1.      Was the contingency plan adequate and, if not, why not?


2.      Could or should the contingency which did arise in the UK have reasonably been predicted?


3.      If it could or should have been predicted, why wasnt it?


4.      If it was predicted, why was no provision made for it in the contingency plan - did the failures lie at European level, the member states or both?


5.      How can systems and decision-making be improved to ensure that predictable contingencies are adequately planned for?


Furthermore, since the Commission approved the plan in 1993 yet only commenced an evaluation programme six years later, it is appropriate to question the validity of the approval process and/or the reason for the delay in carrying out evaluations. Surely these should have been done before approval? Then, if the FVO, with its missions on the ground at crucial times during the epidemic, apparently failed to note the "chaos at the start of the epidemic", it would seem necessary to question the competence (or terms of reference) of the officials concerned. These are issues that the Temporary Committee could with some validity consider.


The vaccination question


Central to the whole consideration of the adequacy of contingency plans is the question of emergency vaccination. Here, it will be recalled that there was considerable public debate in the UK on whether this option should be employed, with clear evidence of vacillation on the part of the UK government. Yet, in the Commission guidelines, it is clearly stated that:


"Each Member State shall have available detailed plans for emergency vaccination. Member States should decide in advance the criteria that would apply before embarking on this strategy"[9].


Determination of the criteria was undoubted assisted by the Report of the Scientific Committee on Animal Health and Animal Welfare[10], which advised that the rationale for using emergency vaccination for foot and mouth disease was:


1. Fear that after the introduction of FMDV into a free region, it may spread out of control; In particular, outbreaks in areas containing high densities of susceptible animals and inadequate resources of manpower or rendering plants for the slaughter and disposal of animals or outbreaks involving a predicted risk of airborne virus spread beyond the protection zone;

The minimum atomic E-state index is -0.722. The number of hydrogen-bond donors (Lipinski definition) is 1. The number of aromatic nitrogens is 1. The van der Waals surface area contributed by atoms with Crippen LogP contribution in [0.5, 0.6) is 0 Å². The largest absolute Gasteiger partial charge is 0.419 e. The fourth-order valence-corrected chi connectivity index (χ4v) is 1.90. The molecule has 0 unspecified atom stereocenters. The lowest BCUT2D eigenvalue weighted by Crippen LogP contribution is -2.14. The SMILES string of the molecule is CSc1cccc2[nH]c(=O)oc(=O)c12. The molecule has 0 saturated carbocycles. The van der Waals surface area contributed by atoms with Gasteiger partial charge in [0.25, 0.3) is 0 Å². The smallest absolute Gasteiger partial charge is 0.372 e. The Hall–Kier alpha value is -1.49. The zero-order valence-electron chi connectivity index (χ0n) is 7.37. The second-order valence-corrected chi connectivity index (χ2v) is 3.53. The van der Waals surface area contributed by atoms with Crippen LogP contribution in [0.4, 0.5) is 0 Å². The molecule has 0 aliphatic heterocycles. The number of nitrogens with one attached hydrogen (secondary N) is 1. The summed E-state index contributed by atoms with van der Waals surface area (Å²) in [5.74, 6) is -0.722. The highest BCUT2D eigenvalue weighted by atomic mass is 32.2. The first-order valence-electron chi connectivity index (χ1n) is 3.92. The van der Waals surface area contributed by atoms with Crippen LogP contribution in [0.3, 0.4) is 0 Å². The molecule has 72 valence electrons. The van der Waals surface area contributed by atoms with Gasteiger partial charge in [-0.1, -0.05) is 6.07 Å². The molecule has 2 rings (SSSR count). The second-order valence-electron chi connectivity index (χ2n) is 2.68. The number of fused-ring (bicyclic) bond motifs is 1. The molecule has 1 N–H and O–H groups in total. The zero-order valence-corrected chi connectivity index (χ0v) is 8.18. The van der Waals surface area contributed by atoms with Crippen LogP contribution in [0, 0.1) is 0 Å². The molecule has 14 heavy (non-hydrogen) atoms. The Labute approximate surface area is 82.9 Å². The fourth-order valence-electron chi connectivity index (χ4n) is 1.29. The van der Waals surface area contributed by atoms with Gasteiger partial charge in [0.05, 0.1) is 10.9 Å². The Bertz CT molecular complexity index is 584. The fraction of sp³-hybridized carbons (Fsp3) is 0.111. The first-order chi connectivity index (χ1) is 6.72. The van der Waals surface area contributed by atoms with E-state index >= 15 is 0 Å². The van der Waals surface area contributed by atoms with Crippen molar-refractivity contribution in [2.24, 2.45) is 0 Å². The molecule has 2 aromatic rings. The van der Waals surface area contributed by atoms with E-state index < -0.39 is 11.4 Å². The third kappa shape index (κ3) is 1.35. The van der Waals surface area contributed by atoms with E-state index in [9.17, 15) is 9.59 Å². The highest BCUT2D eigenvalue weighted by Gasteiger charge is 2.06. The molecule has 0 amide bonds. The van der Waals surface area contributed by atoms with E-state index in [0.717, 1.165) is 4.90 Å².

The Report was of further assistance in providing what amounted to a check-list to aid decision-making, which is reproduced below:


Table 1 - List of criteria for consideration in decision-making related to protective emergency vaccination



For vaccination

Against vaccination

Population density of susceptible animals



Clinically affected species

Significant number of pigs involved

Predominantly ruminants

Movement of potentially infected animals or products out of the protection zone


No evidence

Predicted airborne spread of virus from infected premises


Low or absent

Suitable vaccine


Not available

Origin of outbreaks (traceability)



Incidence slope of outbreaks

Rising rapidly

Shallow or slow rise

Distribution of outbreaks



Public reaction to total stamping out policy



Acceptance of regionalisation after vaccination





By any objective assessment, in the early days of the epidemic, the situation would have "scored" at least seven out of the "for vaccination" ten criteria, in which case conformity with the advice given would have strongly indicated that an emergency programme should have commenced. Here, the Commissions guidelines are of further assistance[11] in that they state:


"Since in general there is a large lag phase before they exert an effect, the measures have to be taken as early as possible during an outbreak".


Further direction toward the implementation of an emergency vaccination strategy can be gleaned from the recitals of Commission Decision of 30 March 2001 (2001/257/EC) laying down the conditions for the control and eradication of foot and mouth disease in the United Kingdom in application of Article 13 of Directive 85/511/EEC, where it states:

(5) In addition to the measures within the framework of Directive 85/511/EEC, the United Kingdom apply the pre-emptive killing of susceptible animals in holdings situated in close proximity to infected or suspect holdings, taking into account the epidemiological situation, the high density of susceptible animals in certain parts of the territory and the poor expression of clinical signs in certain susceptible species.